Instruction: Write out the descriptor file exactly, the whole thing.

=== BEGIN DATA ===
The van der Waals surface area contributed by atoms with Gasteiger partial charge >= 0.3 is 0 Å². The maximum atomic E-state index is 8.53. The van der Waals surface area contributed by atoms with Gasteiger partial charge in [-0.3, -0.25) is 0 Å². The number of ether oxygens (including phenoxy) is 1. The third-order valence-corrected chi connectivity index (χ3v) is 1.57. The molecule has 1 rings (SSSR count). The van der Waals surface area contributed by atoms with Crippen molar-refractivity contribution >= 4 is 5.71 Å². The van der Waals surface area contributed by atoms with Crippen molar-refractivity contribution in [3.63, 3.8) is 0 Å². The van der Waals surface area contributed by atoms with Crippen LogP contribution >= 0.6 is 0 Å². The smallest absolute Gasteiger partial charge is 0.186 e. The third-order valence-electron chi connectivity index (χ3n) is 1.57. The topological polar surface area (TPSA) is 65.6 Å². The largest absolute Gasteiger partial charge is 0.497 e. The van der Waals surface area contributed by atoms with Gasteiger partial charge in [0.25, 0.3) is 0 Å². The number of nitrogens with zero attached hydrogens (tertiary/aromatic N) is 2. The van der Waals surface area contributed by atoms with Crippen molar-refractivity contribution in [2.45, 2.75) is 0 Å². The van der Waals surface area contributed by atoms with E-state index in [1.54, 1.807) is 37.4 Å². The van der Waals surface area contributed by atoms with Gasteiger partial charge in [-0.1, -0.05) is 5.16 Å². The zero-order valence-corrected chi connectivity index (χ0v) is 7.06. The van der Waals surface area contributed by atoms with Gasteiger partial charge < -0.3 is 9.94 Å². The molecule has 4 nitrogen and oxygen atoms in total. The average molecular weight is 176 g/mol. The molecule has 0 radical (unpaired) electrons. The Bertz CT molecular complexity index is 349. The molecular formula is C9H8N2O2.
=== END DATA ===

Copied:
The van der Waals surface area contributed by atoms with Gasteiger partial charge >= 0.3 is 0 Å². The maximum atomic E-state index is 8.53. The van der Waals surface area contributed by atoms with Gasteiger partial charge in [-0.3, -0.25) is 0 Å². The number of ether oxygens (including phenoxy) is 1. The third-order valence-corrected chi connectivity index (χ3v) is 1.57. The molecule has 1 rings (SSSR count). The van der Waals surface area contributed by atoms with Crippen molar-refractivity contribution >= 4 is 5.71 Å². The van der Waals surface area contributed by atoms with Crippen molar-refractivity contribution in [3.63, 3.8) is 0 Å². The van der Waals surface area contributed by atoms with Crippen LogP contribution >= 0.6 is 0 Å². The smallest absolute Gasteiger partial charge is 0.186 e. The third-order valence-electron chi connectivity index (χ3n) is 1.57. The topological polar surface area (TPSA) is 65.6 Å². The largest absolute Gasteiger partial charge is 0.497 e. The van der Waals surface area contributed by atoms with Gasteiger partial charge in [0.25, 0.3) is 0 Å². The number of nitrogens with zero attached hydrogens (tertiary/aromatic N) is 2. The van der Waals surface area contributed by atoms with Crippen molar-refractivity contribution in [2.45, 2.75) is 0 Å². The van der Waals surface area contributed by atoms with E-state index in [1.54, 1.807) is 37.4 Å². The van der Waals surface area contributed by atoms with Gasteiger partial charge in [-0.1, -0.05) is 5.16 Å². The zero-order valence-corrected chi connectivity index (χ0v) is 7.06. The van der Waals surface area contributed by atoms with Gasteiger partial charge < -0.3 is 9.94 Å². The molecule has 4 nitrogen and oxygen atoms in total. The average molecular weight is 176 g/mol. The molecule has 0 radical (unpaired) electrons. The Bertz CT molecular complexity index is 349. The molecular formula is C9H8N2O2.